2. If you want people to consume your marketing materials, it helps if you provide them options so they can choose HOW they prefer to consume it.

Just like in your paid training, people have their favorite way to learn whether it’s via reading, listening, watching videos, or interacting with the training in some way. That’s why giving people choices of watching videos, listening to audio, or reading a transcript is a great way to serve all learning styles.

And, if you want to market more effectively, it’s nice to do the same for your marketing materials. Give your audience options on how they choose to learn from you, even if it’s completely free on your blog, and they’ll reward you with their loyalty.

3. If you’re interested in expanding your marketing reach and visibility, creating videos gives you more options.

If you’re willing to do videos, you can have a presence on Snapchat and on YouTube. You can also expand the presence you have on platforms like Facebook if you start using videos. Those may be smart marketing moves.

Now, let’s look at YouTube. Should you build up your presence there or not?

Only if you’re planning on shooting stand-alone videos. If you are, then sure, why not load them up on YouTube as well. But, if your video strategy right now is to focus on something like Facebook Lives, I wouldn’t bother.

It’s early yet and things could turn around for YouTube, but right now, it’s sure looking like becoming a YouTube star isn’t what it used to be.

Speaking of YouTube stars, this is yet another great reminder about how all of these social network platforms are great to have a presence on, because they’re likely where your ideal clients, customers, and buyers are, BUT building your entire brand and platform on someone else’s site is (ahem) foolish. Your focus when you use these sites should always be to connect and encourage people to follow you to your blog or website, or some other platform you 100% control. (Personally, blogs are my fave.)

If your entire audience is on YouTube and you have no subscriber list and no blog and no following outside of YouTube, then the only way you can “talk” to your audience is by posting a video. But, what happens if the video is a dud? Or what if something technical happens and your audience doesn’t get the notification you posted a new video? Or what if your audience stops hanging around YouTube (as what appears to be happening now)? Or what if YouTube decides to ban you or shut down your account for some reason?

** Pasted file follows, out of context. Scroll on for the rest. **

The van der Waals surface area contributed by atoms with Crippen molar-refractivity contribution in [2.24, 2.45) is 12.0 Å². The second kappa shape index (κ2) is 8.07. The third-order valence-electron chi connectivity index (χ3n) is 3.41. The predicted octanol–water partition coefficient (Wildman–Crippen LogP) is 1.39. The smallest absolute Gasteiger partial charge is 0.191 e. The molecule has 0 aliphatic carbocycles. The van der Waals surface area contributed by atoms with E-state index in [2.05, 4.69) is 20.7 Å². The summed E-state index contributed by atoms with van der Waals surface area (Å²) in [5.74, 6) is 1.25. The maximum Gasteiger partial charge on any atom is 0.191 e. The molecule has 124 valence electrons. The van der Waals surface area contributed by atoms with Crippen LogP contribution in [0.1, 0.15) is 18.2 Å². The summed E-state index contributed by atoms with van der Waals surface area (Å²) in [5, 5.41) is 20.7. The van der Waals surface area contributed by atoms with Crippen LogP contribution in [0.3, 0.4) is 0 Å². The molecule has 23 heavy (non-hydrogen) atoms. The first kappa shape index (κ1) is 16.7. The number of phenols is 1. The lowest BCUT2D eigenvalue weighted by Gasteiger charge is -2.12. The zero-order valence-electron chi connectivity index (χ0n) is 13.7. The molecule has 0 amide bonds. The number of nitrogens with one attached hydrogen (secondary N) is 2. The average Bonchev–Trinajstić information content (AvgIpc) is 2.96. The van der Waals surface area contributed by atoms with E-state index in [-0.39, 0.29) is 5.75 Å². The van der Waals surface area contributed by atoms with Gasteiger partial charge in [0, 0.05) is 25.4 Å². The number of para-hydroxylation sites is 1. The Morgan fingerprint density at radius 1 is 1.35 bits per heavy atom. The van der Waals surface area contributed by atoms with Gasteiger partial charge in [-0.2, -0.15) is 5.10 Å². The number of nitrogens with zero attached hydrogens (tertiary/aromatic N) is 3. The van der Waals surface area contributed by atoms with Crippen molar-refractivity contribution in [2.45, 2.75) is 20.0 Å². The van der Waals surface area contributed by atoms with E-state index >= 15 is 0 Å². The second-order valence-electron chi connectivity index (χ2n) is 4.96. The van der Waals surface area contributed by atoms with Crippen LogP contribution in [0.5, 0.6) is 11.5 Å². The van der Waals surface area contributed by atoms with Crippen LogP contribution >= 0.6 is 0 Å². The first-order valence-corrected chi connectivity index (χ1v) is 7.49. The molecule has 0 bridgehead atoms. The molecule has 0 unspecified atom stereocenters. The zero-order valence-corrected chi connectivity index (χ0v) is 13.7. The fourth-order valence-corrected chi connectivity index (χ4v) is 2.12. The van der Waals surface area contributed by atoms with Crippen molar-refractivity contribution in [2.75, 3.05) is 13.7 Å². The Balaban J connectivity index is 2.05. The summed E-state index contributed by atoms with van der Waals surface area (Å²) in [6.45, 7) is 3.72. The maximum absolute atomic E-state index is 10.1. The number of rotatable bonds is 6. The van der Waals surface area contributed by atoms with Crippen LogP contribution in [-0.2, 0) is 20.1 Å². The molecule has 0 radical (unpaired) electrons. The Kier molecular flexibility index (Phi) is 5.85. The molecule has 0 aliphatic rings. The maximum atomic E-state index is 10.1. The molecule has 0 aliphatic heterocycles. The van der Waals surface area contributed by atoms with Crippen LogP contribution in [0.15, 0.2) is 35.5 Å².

That’s why building your own brand on your own platform that you control is soooo important. Use YouTube as the tool it is, not as a substitute for building your own business.

If you liked this post, you may also like my “Love-Based Online Marketing” book.

[Video] Flip It! How Can You Make Something Go Viral?

[Video] Flip It! How Can You Make Something Go Viral?

Having one of your blog posts or videos or podcasts go viral is something most people, including entrepreneurs, authors and artists, dream about.

What’s not to love? It means you matter.

Right?

So, before I get into some tips on how you can make something go viral, let’s talk about the ramifications if you succeed in having something go viral.

For most people, they imagine it’s going to feel like a huge validation. They did something a lot of people loved and shared. That has to feel good, right?

And, if you’re an entrepreneur, well you just got the golden ticket. It’s like Brene Brown and her Ted Talk, she parlayed that talk on vulnerability into a massive platform.

But, what if the wrong thing goes viral? In other words, what if you’re inspired to write an article, that ends up going viral, and takes your business into a direction you didn’t want it to go?

A blogger I follow just wrote about that. A post she wrote went viral, and after she saw the results of that post, she decided she didn’t like what she saw and needed to tear down what she built so she could create what her heart and soul truly desired.

And that’s the thing about things that go viral. No one really knows why it happens, so trying to build your business around it is problematic at best.

You may never create anything that truly goes viral. Does that mean you failed as an entrepreneur or artist or author?

Or, maybe something you create DOES go viral … and you hate it. In a way, that happened to Louisa May Alcott. Her most famous and popular book, Little Women, was also the work of art she liked the least. And yet, that’s what ended up most defining her.

Or maybe what ends up going viral is something that is more of a distraction, taking you off in another direction that isn’t helpful.

In other words, having something go viral may not end up meaning what you think it might.

That said, while no one really knows why something catches fire and something else doesn’t, there’s three things you can do to improve the odds of it happening.

Step 1: Create things. Blog posts, videos, speeches, podcasts. The more content you have out there, the more likely something will go viral.

Step 2: Create high quality things. Don’t just put out a lot of crap. Take the time to make sure what you’re creating is solid and high quality. Crappy things are less likely to go viral.

Step 3: Give yourself as many opportunities as possible to have something go viral. As the saying goes, Good fortune favors the bold. Be visible. Take chances. Try new things. Don’t be afraid to fail (or, at the very least, don’t allow your fear of failure to stop you). The more opportunities you give yourself to have something go viral, the more likely it will happen.